Borgmatic is a free and open source configuration-driven wrapper around Borg, the secure and space-efficient archiver. Borgmatic allows us to orchestrate Borg backups by setting redundancy, rotations, hooks and many other things in a central place: an human-friendly and very well commented configuration file.
Inode notify (inotify) is a Linux kenel subsystem which provides APIs to to monitor filesystem events. Besides communicating with such APIs from proper programming languages, it is possible to take advantage of the exposed functionalities by using some explicitly designed command line tools such as inotifywait, which can be easily installed in all the major Linux distributions.
Ntfy is a free and open source notification service written in Go which lets us easily send and receive push notifications on smartphones or desktop computers via simple POST or PUT requests. The basic online service is publicly available free of charge and, on Linux, it is also possible to self-host an Ntfy instance.
Git is by far the most used version control system out there. Originally created by Linus Torvalds, it is free and open source software, released under the GPLv2 license. Many online platforms such as Github or Gitlab allow developers to easily store and track changes in their code in public or private repositories using git as a backend.
In the client-server architecture used by the SSH protocol, a client can authenticate by providing a tunneled clear text password or by using a public/private key pair: this is called public key authentication. A user who logs in via a public key on a remote machine has complete access to the command line; in certain situations, however, it may be useful to associate a public key to a single specific command, for security reasons.
RPM is the acronym for Red Hat Package Manager: we use it to reference both the software package format and the low-level package manager used by the Red Hat family of distributions. Since version 4.12 of the latter it is possible to declare packages “weak dependencies”, which are installed by default, but not strictly required.
Debian, also known as “the universal operating system”, is one of the oldest Linux distributions. At any point in time there are always three main Debian releases: stable, testing and unstable. The “stable” release represents the official Debian release: it is rock solid, ready for production, and contains packages which doesn’t change much. The “testing” release contains packages which are on their road to be accepted into stable, and finally, the “unstable” release is the one with the most updated versions of software, used for the distribution development.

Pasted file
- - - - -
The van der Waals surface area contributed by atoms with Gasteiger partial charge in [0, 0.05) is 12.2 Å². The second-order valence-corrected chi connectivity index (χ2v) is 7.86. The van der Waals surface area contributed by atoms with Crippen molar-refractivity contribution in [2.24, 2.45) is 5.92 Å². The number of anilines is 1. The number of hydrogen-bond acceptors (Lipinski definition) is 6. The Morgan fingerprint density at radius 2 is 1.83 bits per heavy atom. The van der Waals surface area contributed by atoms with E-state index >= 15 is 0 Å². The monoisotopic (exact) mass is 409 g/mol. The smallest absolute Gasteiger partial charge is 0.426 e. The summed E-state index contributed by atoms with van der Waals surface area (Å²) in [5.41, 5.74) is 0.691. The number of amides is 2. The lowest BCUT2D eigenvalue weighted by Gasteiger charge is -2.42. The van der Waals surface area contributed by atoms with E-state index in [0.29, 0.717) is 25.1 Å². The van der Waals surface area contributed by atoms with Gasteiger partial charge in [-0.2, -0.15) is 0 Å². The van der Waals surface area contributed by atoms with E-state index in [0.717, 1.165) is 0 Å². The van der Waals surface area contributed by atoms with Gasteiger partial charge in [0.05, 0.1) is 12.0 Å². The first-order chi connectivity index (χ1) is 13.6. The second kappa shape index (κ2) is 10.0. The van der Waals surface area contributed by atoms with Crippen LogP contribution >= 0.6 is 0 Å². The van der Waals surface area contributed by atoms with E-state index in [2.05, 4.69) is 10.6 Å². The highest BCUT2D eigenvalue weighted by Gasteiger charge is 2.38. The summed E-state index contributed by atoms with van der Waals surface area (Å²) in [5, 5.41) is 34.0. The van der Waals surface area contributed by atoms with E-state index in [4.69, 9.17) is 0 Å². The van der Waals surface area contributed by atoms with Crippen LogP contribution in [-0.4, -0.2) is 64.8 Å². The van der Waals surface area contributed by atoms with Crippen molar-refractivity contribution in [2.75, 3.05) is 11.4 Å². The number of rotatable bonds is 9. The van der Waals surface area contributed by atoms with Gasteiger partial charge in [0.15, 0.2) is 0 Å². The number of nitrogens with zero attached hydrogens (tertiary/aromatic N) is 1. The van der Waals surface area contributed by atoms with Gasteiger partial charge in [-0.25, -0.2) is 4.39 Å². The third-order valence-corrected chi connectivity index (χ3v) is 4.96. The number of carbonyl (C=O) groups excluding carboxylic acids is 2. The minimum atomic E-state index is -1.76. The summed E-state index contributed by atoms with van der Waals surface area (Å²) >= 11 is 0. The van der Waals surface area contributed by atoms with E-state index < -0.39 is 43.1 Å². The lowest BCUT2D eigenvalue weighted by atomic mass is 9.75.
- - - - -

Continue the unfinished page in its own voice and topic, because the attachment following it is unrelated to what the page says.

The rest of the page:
Fedora is one of the most popular Linux distributions: it is sponsored by Red Hat, but its development is community-driven. While the default version of Fedora ships with the GNOME desktop environment (it is probably the ideal choice if you want to use a vanilla version of the latter), there are many alternative spins available, which allows us to try a variety of desktop environments such as XFCE or KDE Plasma. In few easy steps it is even possible to build and try a custom Fedora live image.
Fedora Silverblue is an immutable variant of Fedora Workstation: every installation of this distribution is identical to the others, which is ideal for testing and predictability. On Fedora Silverblue, flatpaks are used as the primary method of installing software together with rpm-ostree which basically creates an additional layer over the immutable filesystem each time an rpm is installed. The toolbx utility is included in Fedora Silverblue as a way to create isolated, mutable environments using podman and the containers technology, allowing the user to install development tools and libraries without touching the main system. Toolbx can be used also on regular Fedora versions.
Graphical environments on Linux can basically be divided in two main groups: full-featured desktop environments such as GNOME, KDE Plasma or XFCE, and barebone, minimalistic window managers, such as i3, openbox, or sway. The former come with a set of applications and utilities designed to work well together, while the latter are meant to perform just one task (or little more): managing windows. When using those environments additional functionalities must be implemented via separate tools.
GNOME (GNU Network Object Model Environment) is probably the most used graphical environment in the Linux ecosystem, if only because all major Linux distributions such as Fedora, RHEL, Debian and Ubuntu ship with it as the default desktop. GNOME strives for simplicity and ease of use, and for this reason, not without some criticisms by a part of the Linux community, tends to be less customizable than other desktop environments such as KDE Plasma or XFCE. Instead of using plaintext configuration files, GNOME stores its settings in the dconf database, which can be manipulated using the “dconf-editor” GUI, or from the command line using the “dconf” utility.
Pandas is a free and open source Python library released under the BSD license. Originally developed by Wes McKinney in 2008, and supported by companies like Intel and Nvidia, it is targeted at data analysis and manipulation. It can be easily used to read and write data from a variety of sources such as Excel spreadsheets, Comma-separated Values (CSV) files, and many more.